In fiscal crisis, Legislature should push economic recovery

State leaders working on California’s public finances should also be doing all they can to promote California’s economic recovery. A start would be to send a powerful message that we genuinely welcome private investment in California employees and the production of goods and services.

California’s recovery will come sooner and will be stronger if we successfully promote increased investment and protect investment already here. Substantial legislation will make California a more attractive place to do business, and will be recognized nationally by business decision-makers, who during the recovery will decide how much personnel or facilities to add or retain in California — if any — and how much to develop in another state.

We should act soon: The UCLA Anderson Forecast released in December predicts higher unemployment in California in 2009, and then weak job growth throughout 2010 as California experiences a “jobless recovery.”

At the same time, a Small Business & Entrepreneurship Council survey lists California as the second-toughest state in the nation for small businesses. A number of business group surveys this past year ranked California near the bottom in the way it promotes fair resolution of civil disputes.

A few simple statutory changes would go a long way toward achieving this.

These proposals are not new — in fact, most have been proposed in recent years, but have died in the Legislature’s Judiciary committees. They do not cost taxpayer dollars, nor do they reduce public health or safety.

Past opponents to the proposals — largely the organized plaintiffs’ bar — have successfully blocked their path. I hope opponents of any of these suggestions will explain their reasoning in the context of our current economic situation. Or, that opponents propose additional amendments that will make California a more attractive place for business investment.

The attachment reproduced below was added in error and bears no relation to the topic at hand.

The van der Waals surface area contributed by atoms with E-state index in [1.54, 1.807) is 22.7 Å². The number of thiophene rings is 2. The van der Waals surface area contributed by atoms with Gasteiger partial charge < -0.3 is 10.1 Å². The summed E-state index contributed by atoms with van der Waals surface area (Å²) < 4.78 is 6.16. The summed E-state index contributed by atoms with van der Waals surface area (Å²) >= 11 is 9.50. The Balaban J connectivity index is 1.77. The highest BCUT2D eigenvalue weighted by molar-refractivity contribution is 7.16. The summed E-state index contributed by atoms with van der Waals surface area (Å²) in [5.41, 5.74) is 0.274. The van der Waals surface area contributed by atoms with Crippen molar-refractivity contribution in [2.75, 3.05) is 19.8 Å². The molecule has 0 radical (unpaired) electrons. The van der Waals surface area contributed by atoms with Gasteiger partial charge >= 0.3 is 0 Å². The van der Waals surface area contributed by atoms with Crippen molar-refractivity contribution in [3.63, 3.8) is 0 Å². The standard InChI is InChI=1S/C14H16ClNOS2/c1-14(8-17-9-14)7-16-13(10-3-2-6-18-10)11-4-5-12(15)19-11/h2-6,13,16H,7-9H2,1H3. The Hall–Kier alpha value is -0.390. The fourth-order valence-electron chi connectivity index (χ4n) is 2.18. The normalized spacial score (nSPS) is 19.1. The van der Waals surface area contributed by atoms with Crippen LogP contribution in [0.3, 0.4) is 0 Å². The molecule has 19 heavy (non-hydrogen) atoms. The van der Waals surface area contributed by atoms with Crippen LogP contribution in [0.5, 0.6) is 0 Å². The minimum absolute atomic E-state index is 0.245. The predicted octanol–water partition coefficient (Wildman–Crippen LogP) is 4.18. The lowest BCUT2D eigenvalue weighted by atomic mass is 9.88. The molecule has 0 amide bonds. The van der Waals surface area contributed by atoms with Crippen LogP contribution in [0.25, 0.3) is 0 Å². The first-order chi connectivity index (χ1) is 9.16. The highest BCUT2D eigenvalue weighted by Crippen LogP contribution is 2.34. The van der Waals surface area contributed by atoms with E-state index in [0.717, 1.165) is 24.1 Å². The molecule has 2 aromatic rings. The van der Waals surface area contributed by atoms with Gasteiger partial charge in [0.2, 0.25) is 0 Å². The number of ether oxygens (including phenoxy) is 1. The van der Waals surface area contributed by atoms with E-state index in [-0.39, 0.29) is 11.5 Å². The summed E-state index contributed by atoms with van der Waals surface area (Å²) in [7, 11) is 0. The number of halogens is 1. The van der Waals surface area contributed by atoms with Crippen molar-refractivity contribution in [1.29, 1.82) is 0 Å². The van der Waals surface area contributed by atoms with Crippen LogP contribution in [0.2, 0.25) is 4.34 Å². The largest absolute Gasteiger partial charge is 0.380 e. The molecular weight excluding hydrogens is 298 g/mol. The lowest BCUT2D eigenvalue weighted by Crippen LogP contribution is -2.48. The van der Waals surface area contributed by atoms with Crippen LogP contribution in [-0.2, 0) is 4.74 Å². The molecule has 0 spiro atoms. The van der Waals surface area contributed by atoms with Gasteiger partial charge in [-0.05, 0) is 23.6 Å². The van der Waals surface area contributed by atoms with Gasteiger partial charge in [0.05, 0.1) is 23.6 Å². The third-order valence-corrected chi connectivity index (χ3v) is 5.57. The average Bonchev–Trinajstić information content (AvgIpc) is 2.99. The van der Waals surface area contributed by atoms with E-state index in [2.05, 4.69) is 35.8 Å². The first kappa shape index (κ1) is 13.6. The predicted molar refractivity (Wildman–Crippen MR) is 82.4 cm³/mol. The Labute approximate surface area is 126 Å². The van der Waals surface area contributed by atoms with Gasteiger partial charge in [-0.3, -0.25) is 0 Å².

Here are some proposals:

•  Bring more fairness to the state’s class action law. A simple change would allow plaintiffs and defendants equal ability to appeal a judge’s decision to “certify” a class filing. Defense and plaintiff’s lawyers — and the courts — have acknowledged that the situation puts defendants at a disadvantage, forcing them to undergo a costly legal challenge, regardless of whether the lawsuit has merit and even if the certification decision deserves a second look. Correcting this disparity would be a resonating economic recovery message.

•  Encourage settlement of lawsuits. Taxpayers, businesses, and the judicial branch benefit when a dispute can be settled short of going to court. California trial court settlement procedures and judicial rulings have encouraged and upheld mediation and arbitration. The Legislature could amend the private attorney general statute to require that private lawyers should engage in reasonable attempts to settle before resorting to litigation. Doing so would send a message that California is taking a positive step toward becoming a less-litigious state.

•  Establish a floating post-judgment interest rate. Defendants found liable for money in a court case have a right to appeal the decision. During the time the case is on appeal, interest accrues on the amount owed, to compensate the plaintiff for lost use of the money if the lower court ruling is later upheld. California law sets this interest rate at a fixed 10% — a far better return than the plaintiff could expect from a traditional investment. For the defendant, this locked-in interest rate is an excessive penalty on the right to seek judicial review. At least 15 states have established a floating post-judgment interest rate, usually set a few points above the Prime Rate. California should adopt this fair solution.

• Clarify California’s employee meal and rest break rules. Every California employer is required by law to make sure his employees have time to eat and rest. Our state’s class action lawsuit industry has been thriving on the argument that to “provide” a break means to “ensure” it is taken. The result has been multi-million dollar confrontations, confusion, and lost time for owners, managers, and employees. Courts have recognized this, but a judicial solution — if it comes at all — won’t be soon. State leaders should act now to enact a crisp clarification. This will chance an unfortunately strong national perception about California employment law and could prove beneficial as hiring decisions are made in the early stages of economic recovery.
These legislative changes will help put the state back on track toward economic recovery.

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